This is just a dodge. There is no test that can show a preference to many-worlds over textbook QM.

He then goes on to say that many-worlds is an unfinished theory, maybe some day someone will figure how many-worlds could make testable predictions. With the current knowledge of the theory, it deterministically predicts that all things happen in branched universes, so all predictions come true in some universe. The theory cannot be tested.

Israeli physicist Lev Vaidman has a new paper on Why the Many-Worlds Interpretation?:

A brief (subjective) description of the state of the art of the many-worlds interpretation of quantum mechanics (MWI) is presented. It is argued that the MWI is the only interpretation which removes action at a distance and randomness from quantum theory. Limitations of the MWI regarding questions of probability which can be legitimately asked are specified.... Some speculations about misconceptions, which apparently prevent the MWI to be in the consensus, are mentioned.
I give you arguments for many-worlds, as otherwise you would not believe that the theory is as stupid as it is.

Note that he says that MWI removes randomness and fails to predict probability, as if that were an advantage.

The only part of our experience, which unitary evolution of the universal wave function does not explain, is the statistics of the results of quantum experiments we performed. ...

Thus, the MWI brings back determinism to scientific description [8]. (Before the quantum revolution, determinism was considered as a virtue of scientific explanation.) We, as agents capable of experiencing only a single world, have an illusion of randomness. This illusion is explained by a deterministic theory of the universe which includes all worlds together.

Got that? It it deterministic about things we never see and fails to predict the probabilistic events we do see.
The MWI provides simple answers to almost all quantum paradoxes. Schr ̈odinger’s Cat is absurd in one world, but unproblematic when it represents one world with a live cat and a multitude of worlds with the cat which died at different times of detection of the radioactive decay. ...

The paradoxical behaviour of Bell-type experiments disappears when quantum measure- ment does not have a single outcome [9]. ...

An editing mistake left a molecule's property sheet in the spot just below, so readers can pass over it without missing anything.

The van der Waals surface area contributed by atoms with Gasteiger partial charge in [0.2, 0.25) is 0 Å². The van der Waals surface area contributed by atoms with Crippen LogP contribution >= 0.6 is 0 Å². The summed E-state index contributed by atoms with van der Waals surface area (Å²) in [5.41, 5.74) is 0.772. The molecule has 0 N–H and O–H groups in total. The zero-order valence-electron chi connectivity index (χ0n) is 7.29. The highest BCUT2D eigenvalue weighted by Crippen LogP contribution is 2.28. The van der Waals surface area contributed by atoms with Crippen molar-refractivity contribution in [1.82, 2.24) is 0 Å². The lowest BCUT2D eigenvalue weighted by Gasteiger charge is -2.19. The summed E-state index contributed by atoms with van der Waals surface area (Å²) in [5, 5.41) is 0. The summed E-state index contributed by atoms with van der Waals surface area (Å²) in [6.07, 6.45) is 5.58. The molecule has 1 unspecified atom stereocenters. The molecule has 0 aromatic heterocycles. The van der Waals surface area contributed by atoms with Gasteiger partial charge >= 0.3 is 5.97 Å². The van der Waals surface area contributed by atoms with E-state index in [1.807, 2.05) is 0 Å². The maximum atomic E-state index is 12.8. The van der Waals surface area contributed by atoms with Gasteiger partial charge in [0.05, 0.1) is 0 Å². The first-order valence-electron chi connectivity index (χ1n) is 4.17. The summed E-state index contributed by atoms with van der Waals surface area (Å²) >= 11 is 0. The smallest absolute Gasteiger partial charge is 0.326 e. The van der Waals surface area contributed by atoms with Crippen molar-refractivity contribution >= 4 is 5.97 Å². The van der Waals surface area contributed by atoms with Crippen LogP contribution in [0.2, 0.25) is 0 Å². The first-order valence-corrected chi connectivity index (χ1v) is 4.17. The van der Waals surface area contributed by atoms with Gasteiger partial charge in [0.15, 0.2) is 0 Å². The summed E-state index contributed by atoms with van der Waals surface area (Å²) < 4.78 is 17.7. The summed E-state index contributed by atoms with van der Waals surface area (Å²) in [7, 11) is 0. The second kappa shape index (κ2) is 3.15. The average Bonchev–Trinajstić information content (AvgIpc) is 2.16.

The reluctance of a human to accept the MWI is natural. We would like to think that we are the center of the Universe: that the Sun, together with other stars, moves around Earth, that our Galaxy is the center of the Universe, and we are unhappy to accept that there are many parallel copies of us which are apparently not less important.

There you go. Your rejection of the idea that you are constanting splitting into parallel universes is just a natural human conceit about your own self-importance. You are like those narrow-minded astronomers who put the Earth at the center of the universe.

This is crackpot stuff. It is anti-science. It is saying that you can get paradoxes out of a theory by removing all predictions.

Monday, August 8, 2022

Grad Schools to Stop Using Standardized Tests

From an AAAS Science magazine editorial:
Earlier this year, the University of Michigan became the first US university to remove the requirement that applicants to its nonprofessional doctoral programs take a standardized test—the Graduate Record Examination (GRE). This decision will not, on its own, address inequities in admissions practice, nor the broader education barriers that many applicants face. But it is a major step toward an admissions process that considers all dimensions of a candidate’s preparation and promise—a holistic view that should be adopted by all universities if equity in education and opportunities is to be achieved. ...

What are the costs for admissions committees that use the GRE in admissions decisions? In short, the loss of talented applicants at every stage of the process.